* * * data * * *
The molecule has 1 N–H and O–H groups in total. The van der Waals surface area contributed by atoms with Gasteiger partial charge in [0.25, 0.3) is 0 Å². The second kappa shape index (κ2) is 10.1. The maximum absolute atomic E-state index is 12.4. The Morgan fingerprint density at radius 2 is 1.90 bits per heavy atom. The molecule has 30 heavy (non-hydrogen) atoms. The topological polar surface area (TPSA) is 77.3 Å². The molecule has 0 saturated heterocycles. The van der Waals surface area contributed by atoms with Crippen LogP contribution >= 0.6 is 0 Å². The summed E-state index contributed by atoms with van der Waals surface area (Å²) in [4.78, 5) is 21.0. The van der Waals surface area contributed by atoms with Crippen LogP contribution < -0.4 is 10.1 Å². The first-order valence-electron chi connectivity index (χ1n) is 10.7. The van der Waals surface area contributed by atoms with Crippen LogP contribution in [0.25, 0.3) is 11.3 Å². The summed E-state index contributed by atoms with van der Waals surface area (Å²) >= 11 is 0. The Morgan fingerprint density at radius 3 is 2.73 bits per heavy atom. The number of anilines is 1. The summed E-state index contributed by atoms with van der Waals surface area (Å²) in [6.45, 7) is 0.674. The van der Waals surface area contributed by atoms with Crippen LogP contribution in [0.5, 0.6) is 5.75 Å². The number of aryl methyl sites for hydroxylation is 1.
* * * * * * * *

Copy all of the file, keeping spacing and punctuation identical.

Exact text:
The molecule has 1 N–H and O–H groups in total. The van der Waals surface area contributed by atoms with Gasteiger partial charge in [0.25, 0.3) is 0 Å². The second kappa shape index (κ2) is 10.1. The maximum absolute atomic E-state index is 12.4. The Morgan fingerprint density at radius 2 is 1.90 bits per heavy atom. The molecule has 30 heavy (non-hydrogen) atoms. The topological polar surface area (TPSA) is 77.3 Å². The molecule has 0 saturated heterocycles. The van der Waals surface area contributed by atoms with Crippen LogP contribution >= 0.6 is 0 Å². The summed E-state index contributed by atoms with van der Waals surface area (Å²) in [4.78, 5) is 21.0. The van der Waals surface area contributed by atoms with Crippen LogP contribution < -0.4 is 10.1 Å². The first-order valence-electron chi connectivity index (χ1n) is 10.7. The van der Waals surface area contributed by atoms with Crippen LogP contribution in [0.25, 0.3) is 11.3 Å². The summed E-state index contributed by atoms with van der Waals surface area (Å²) >= 11 is 0. The Morgan fingerprint density at radius 3 is 2.73 bits per heavy atom. The number of anilines is 1. The summed E-state index contributed by atoms with van der Waals surface area (Å²) in [6.45, 7) is 0.674. The van der Waals surface area contributed by atoms with Crippen LogP contribution in [0.5, 0.6) is 5.75 Å². The number of aryl methyl sites for hydroxylation is 1.